View across the Outer Harbour of Stornoway

Friday, 18 December 2015

Shell Gallery

Until January 13th, postings will be made on The Shell Gallery blog.

Wednesday, 16 December 2015

Wednesday 16 December

Probably the last post on this blog this year. On Thursday, 17th, I am travelling to Holland, to return to Stornoway in the New Year.

I am considering to merge Atlantic Lines and the Shell Gallery into a new blog during January, but will confirm that in a following post, nearer the time.

Wishing you Merry Christmas and all the best for the New Year. 

Tuesday, 15 December 2015

Islam vs Christianity

A lot is being said about Muslims and the Islamic faith, particularly where Islam has been abused as a pretext for committing atrocities. I have read the Qu'ran, the Muslim's holy script, and although it was only a cursory glance (which took me a year), I will just tell you what I took out of that reading.

Islam is the younger brother of Christianity, as much as Christianity is the younger brother of Judaism. They share common forefathers, such as Abraham. Quite specifically, the rulings of Islam are quoted as being excluding those of other faiths, such as Christians and Jews. In other words, Muslims respect those faiths.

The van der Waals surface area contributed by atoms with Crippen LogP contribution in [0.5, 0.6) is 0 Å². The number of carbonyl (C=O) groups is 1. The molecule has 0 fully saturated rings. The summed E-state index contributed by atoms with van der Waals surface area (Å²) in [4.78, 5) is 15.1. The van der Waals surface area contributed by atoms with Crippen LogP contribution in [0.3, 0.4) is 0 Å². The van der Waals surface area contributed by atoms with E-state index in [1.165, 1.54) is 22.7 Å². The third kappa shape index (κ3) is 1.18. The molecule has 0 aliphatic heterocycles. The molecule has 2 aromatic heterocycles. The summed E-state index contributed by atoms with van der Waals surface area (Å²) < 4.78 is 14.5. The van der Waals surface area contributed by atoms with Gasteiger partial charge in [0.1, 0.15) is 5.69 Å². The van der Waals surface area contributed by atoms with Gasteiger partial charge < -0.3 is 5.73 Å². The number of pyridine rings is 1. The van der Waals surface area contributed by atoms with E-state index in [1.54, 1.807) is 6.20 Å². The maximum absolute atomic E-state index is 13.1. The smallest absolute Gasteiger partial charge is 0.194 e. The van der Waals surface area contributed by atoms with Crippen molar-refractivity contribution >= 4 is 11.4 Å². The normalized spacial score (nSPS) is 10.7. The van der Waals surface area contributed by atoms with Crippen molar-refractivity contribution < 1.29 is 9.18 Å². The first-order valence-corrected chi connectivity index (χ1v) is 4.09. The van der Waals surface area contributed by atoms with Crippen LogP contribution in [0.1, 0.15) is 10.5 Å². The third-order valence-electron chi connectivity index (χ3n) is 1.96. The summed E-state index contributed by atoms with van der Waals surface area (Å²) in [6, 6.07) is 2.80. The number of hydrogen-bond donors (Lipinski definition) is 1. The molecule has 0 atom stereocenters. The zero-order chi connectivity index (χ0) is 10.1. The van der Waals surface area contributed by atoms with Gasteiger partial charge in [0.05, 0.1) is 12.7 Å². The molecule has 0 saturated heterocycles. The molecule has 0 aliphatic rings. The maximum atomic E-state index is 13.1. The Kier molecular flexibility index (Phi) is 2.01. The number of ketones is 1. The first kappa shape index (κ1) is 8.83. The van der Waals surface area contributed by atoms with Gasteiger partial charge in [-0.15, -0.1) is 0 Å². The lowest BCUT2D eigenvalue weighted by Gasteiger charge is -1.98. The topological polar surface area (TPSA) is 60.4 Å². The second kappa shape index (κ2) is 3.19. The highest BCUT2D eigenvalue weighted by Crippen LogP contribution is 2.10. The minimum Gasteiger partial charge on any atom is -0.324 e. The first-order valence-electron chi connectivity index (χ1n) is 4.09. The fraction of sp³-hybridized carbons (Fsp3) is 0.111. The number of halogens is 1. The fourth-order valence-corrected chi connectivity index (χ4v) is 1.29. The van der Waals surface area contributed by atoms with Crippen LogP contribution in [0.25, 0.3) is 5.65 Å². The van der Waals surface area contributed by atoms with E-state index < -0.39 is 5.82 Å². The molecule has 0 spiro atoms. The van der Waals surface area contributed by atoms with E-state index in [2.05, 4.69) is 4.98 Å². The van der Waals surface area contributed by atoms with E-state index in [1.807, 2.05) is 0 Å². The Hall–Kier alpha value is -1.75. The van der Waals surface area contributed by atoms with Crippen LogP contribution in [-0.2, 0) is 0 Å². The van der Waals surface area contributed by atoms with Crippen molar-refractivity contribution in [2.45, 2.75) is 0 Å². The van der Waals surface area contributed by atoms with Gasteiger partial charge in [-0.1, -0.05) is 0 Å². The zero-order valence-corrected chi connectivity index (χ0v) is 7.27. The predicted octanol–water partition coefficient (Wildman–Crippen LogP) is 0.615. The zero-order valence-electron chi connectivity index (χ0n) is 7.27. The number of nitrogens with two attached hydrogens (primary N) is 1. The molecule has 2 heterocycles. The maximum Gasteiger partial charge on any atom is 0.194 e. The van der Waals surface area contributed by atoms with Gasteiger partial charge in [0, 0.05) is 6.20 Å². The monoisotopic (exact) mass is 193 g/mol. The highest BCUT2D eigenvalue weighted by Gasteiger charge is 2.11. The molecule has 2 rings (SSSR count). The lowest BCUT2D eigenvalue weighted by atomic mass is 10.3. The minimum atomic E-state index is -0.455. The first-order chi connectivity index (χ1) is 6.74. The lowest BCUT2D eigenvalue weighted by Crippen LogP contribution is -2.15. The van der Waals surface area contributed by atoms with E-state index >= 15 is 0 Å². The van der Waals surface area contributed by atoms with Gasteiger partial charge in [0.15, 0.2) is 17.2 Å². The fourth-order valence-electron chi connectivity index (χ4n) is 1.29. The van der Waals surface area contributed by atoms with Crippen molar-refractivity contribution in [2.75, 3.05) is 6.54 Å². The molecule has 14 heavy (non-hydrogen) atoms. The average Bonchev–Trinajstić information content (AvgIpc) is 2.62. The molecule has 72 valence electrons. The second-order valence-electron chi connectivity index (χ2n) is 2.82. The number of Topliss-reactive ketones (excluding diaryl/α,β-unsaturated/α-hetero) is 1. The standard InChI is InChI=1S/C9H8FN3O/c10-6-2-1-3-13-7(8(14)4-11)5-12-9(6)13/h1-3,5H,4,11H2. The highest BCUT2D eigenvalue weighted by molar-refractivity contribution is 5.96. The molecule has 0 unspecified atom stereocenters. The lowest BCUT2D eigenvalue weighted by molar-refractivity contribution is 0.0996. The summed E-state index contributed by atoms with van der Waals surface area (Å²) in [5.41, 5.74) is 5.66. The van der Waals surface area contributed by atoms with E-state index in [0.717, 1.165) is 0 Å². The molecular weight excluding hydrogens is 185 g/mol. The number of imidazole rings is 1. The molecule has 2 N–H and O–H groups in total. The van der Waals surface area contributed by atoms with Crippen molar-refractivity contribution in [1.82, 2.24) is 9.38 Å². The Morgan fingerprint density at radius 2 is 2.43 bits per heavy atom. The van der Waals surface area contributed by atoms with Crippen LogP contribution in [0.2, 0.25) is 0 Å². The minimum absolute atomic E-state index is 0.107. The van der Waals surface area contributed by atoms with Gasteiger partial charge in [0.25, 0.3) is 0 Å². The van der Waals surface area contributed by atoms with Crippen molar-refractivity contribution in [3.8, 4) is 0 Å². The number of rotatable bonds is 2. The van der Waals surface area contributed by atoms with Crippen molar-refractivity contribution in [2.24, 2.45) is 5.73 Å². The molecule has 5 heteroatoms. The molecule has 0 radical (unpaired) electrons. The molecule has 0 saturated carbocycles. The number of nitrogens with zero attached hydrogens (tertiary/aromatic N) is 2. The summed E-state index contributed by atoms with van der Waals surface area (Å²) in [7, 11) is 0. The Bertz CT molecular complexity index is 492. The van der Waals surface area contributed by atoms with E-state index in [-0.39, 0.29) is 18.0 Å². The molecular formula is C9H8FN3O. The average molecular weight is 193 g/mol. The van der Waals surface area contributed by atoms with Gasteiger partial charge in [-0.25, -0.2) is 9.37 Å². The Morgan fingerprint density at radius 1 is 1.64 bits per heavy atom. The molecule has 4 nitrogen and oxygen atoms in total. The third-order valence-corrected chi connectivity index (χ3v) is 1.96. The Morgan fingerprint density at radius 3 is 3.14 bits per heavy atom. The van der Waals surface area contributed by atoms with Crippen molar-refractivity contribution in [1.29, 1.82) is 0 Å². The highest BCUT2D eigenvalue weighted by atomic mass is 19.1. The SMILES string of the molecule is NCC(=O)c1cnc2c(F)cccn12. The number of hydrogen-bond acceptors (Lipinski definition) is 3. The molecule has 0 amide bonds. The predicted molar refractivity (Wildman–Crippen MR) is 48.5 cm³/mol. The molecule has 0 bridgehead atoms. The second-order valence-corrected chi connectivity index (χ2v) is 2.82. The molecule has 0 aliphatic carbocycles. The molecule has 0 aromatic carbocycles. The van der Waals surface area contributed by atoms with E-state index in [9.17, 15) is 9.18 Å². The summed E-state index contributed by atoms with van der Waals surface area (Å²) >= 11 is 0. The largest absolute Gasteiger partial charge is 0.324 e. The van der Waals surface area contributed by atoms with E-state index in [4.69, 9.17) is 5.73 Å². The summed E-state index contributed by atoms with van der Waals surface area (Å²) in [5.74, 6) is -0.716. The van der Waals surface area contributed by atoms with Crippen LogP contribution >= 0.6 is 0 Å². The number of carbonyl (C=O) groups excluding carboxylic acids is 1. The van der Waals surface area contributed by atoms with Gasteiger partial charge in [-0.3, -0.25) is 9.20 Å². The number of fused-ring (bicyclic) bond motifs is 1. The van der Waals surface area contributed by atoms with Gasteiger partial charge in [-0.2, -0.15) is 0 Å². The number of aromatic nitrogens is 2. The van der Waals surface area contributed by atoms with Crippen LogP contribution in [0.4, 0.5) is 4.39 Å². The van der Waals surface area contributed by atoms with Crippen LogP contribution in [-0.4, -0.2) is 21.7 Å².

In the Qu'ran, God expresses exasperation over the hard-headedness of mankind, saying that He gave Man the Torah, but Man ignored that. God then gave Man the Gospel, but Man ignored it. So then, God gave Man the Qu'ran - and Man IGNORED THAT AS WELL!

In both faiths, there are factions, who are battling each other over interpretation of the scripts. However, in Islam, the Prophet has been given the one and only interpretation by God. In Christianity, there is room for interpretation. And don't we know it.

In other words, I don't know why on earth Muslims and Christians are fighting each other.

Aren't we all brothers? 

I actually do know why people fight. It's over power.
It's shameful that religion is being dragged in as justification for the most heinous of crimes.

Wednesday, 9 December 2015

Wednesday 9 December - Donald Trump